The Equal Justice Initiative, sponsor of this project, has documented more than 4,000 "racial terror" lynchings in the United States between 1877 and 1950.

The first memorial honoring the victims includes sculptures and art depicting the terror Blacks faced; 800 six-foot steel, engraved monuments to symbolize the victims; writings and words of Toni Morrison and Dr. Martin Luther King, Jr.; and a final artwork by Hank Willis Thomas capturing the modern-day racial bias and violence embedded in the criminal justice system and law enforcement.

Among memorial visitors were civil right activist Rev. Jesse Jackson and film director Ava Duvernay. According to the Chicago Tribune, Jackson said it would help dispel the American silence on lynchings, highlighting that whites wouldn't talk about it because of shame and Blacks wouldn't talk about it because of fear. The "60 Minutes Overtime" on the memorial just three weeks earlier was reported by Oprah Winfrey, who stated during her viewing of the slavery sculpture, "This is searingly powerful." Duvernay, quoted by the Chicago Tribune, said: "This place has scratched a scab."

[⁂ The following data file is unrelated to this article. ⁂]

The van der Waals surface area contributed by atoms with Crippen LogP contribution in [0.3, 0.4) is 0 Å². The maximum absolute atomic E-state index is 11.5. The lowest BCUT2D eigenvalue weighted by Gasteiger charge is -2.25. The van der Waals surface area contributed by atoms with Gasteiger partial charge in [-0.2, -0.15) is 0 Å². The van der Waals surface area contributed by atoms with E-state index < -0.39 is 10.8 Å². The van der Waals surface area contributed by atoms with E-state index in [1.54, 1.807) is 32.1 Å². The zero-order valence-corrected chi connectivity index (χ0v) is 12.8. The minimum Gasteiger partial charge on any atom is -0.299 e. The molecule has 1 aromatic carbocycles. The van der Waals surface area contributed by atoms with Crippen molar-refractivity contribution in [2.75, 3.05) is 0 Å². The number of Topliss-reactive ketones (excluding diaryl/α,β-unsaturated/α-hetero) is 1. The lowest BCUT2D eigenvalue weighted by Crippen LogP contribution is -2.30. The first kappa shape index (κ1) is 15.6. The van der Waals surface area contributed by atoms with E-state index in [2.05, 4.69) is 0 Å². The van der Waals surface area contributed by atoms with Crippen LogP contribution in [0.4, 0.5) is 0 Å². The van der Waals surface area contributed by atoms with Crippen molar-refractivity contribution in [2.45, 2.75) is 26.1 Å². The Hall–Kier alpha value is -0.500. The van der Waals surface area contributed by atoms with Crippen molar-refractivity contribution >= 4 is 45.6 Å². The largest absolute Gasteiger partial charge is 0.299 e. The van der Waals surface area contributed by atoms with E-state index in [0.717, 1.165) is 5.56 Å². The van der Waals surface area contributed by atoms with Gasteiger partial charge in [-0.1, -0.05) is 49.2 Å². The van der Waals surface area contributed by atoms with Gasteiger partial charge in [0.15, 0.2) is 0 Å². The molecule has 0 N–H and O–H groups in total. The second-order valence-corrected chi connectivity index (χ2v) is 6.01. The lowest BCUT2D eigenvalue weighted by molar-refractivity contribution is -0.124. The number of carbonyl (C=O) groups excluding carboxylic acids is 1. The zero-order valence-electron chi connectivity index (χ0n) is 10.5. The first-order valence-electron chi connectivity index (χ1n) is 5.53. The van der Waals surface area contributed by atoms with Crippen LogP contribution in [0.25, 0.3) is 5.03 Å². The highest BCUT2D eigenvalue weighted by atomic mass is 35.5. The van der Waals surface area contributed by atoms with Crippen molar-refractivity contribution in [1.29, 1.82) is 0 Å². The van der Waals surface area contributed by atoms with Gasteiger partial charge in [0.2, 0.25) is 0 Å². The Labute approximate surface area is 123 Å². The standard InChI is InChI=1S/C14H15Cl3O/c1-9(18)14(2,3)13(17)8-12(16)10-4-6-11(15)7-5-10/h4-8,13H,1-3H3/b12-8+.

The Montgomery Downtown business association's President, Clay McInnis, who is white, offered his thoughts to NPR in reference to his own family connection to the history that included a grandfather who supported segregation and a friend who dismantled it. "How do you reconcile that on the third generation?" he asked. "You have conversations about it."

A place to start: The Montgomery Advertiser, the local newspaper, apologized for its racist history of coverage between the 1870s and 1950s by publishing the names of over 300 lynching victims on Thursday, the same day as the memorial opening. "Our Shame: the sins of our past laid bare for all to see. We were wrong," the paper wrote.